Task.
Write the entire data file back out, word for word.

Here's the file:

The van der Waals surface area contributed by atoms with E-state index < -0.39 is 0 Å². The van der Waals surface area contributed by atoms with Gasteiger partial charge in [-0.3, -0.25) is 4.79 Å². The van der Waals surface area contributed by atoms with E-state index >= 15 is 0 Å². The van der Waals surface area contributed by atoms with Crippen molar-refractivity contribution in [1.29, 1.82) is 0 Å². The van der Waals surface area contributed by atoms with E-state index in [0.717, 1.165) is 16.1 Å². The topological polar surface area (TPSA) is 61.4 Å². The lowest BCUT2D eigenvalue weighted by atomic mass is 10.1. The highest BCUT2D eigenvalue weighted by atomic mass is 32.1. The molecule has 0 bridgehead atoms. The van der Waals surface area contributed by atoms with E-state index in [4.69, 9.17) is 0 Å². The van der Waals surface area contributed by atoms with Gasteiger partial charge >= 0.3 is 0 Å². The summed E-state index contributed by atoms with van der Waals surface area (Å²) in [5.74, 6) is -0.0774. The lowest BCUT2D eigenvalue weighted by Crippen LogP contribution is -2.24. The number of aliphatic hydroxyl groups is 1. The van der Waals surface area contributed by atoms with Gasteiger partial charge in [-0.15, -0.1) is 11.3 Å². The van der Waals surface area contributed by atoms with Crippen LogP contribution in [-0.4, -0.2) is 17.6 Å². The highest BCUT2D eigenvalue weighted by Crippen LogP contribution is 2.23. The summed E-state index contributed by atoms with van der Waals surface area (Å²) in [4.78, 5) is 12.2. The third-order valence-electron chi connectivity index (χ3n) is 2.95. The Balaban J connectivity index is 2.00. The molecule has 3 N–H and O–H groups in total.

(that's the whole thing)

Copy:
The van der Waals surface area contributed by atoms with E-state index < -0.39 is 0 Å². The van der Waals surface area contributed by atoms with Gasteiger partial charge in [-0.3, -0.25) is 4.79 Å². The van der Waals surface area contributed by atoms with E-state index >= 15 is 0 Å². The van der Waals surface area contributed by atoms with Crippen molar-refractivity contribution in [1.29, 1.82) is 0 Å². The van der Waals surface area contributed by atoms with E-state index in [0.717, 1.165) is 16.1 Å². The topological polar surface area (TPSA) is 61.4 Å². The lowest BCUT2D eigenvalue weighted by atomic mass is 10.1. The highest BCUT2D eigenvalue weighted by atomic mass is 32.1. The molecule has 0 bridgehead atoms. The van der Waals surface area contributed by atoms with E-state index in [4.69, 9.17) is 0 Å². The van der Waals surface area contributed by atoms with Gasteiger partial charge >= 0.3 is 0 Å². The summed E-state index contributed by atoms with van der Waals surface area (Å²) in [5.74, 6) is -0.0774. The lowest BCUT2D eigenvalue weighted by Crippen LogP contribution is -2.24. The number of aliphatic hydroxyl groups is 1. The van der Waals surface area contributed by atoms with Gasteiger partial charge in [-0.15, -0.1) is 11.3 Å². The van der Waals surface area contributed by atoms with Crippen LogP contribution in [-0.4, -0.2) is 17.6 Å². The highest BCUT2D eigenvalue weighted by Crippen LogP contribution is 2.23. The summed E-state index contributed by atoms with van der Waals surface area (Å²) in [4.78, 5) is 12.2. The third-order valence-electron chi connectivity index (χ3n) is 2.95. The Balaban J connectivity index is 2.00. The molecule has 3 N–H and O–H groups in total.